The Sound That's A Sign It's Time To Sharpen Your Knives

A drawer full of razor-sharp knives may seem dangerous, but in reality, a dull knife is much more dangerous than a sharp one. That's because a blade with a blunt edge is harder to use and requires more force and pressure to do its job, increasing the chances of slipping and accidentally cutting yourself. This leads to another reason dull knives just don't cut it: cuts from dull knives actually take longer to heal than those from a sharp knife.

Once you've put in the kitchen time developing your knife skills and techniques, your knives will have likely dulled. This is even more likely if you habitually stick your cutting tools into the dishwasher after cooking. Since knives dull over time with use, it may not be immediately apparent to home cooks when it's time to sharpen them — but there's an auditory signal to listen for that lets you know it's time to hone your knife.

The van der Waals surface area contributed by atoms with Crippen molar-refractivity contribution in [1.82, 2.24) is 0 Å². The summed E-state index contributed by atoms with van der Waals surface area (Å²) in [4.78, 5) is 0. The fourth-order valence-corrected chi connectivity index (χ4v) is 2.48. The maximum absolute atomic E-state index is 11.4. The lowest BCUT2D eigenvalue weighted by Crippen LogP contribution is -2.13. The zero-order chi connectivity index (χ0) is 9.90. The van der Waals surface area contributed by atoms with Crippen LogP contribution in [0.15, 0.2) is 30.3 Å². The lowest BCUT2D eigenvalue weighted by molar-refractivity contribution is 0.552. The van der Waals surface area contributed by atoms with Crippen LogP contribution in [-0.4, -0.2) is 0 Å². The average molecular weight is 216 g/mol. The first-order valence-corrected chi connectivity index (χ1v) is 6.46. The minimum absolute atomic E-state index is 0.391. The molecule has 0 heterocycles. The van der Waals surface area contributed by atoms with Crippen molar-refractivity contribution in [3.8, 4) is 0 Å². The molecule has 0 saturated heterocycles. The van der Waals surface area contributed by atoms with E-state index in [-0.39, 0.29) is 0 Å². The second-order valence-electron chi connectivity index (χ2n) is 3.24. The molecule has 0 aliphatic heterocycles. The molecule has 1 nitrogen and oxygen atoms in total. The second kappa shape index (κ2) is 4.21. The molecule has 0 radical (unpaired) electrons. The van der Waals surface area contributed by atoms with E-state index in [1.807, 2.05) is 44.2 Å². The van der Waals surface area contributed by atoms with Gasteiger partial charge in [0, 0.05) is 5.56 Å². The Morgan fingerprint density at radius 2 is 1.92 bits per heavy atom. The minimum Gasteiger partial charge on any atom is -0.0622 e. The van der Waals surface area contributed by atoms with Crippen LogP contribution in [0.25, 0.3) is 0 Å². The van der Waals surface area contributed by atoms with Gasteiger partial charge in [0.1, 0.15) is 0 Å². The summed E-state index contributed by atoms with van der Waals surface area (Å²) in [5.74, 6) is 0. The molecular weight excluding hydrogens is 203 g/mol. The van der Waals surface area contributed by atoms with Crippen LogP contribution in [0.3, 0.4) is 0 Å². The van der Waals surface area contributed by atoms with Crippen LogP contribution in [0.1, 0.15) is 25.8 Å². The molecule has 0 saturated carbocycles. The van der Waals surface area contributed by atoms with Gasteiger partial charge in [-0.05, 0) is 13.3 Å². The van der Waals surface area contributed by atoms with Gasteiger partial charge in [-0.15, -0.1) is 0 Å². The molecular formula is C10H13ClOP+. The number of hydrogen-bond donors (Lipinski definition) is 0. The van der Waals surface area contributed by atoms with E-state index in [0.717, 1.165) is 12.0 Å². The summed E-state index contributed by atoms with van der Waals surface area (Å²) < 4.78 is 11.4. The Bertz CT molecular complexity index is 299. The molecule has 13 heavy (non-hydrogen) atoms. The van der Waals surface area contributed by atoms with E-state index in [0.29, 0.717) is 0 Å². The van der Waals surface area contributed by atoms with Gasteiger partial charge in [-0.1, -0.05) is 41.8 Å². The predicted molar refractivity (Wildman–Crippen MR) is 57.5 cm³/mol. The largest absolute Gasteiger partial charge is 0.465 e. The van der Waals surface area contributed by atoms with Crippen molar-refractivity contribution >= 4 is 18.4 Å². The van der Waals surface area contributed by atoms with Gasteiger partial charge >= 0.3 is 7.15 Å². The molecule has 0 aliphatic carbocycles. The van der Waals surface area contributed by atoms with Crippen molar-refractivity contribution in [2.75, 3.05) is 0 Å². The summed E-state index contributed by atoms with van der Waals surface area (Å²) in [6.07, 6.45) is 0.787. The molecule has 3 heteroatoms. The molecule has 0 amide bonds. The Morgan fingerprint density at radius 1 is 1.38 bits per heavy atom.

A crunching sound through vegetables

Experts say that as soon as you hear your knife produce a crunching sound as it cuts through your food, that's a surefire sign that the knife is dull. If you're unsure, online knife shop F.N. Sharp suggests you try the bell pepper test. If your knife doesn't cut through a bell pepper smoothly and cleanly, instead producing a cracking sound, you've got your answer. This sound is caused by the rigid cuts that are made by a dull knife edge.

If the crunching or crackling sound isn't clear enough for you, there are a few other tests to tell if your knife needs honing. The tomato test involves running a knife with just a tiny bit of pressure along the skin horizontally — if the subtle motion cuts through the skin, you're still working with sharp edges. If you need to add more pressure just to indent the tomato skin, you've got a dull knife. Finally, a food-free option to determine whether or not your knife is dull is to use your fingernail: if you apply the blade at an angle, it'll stick to your fingernail, whereas dull ones will slide right off.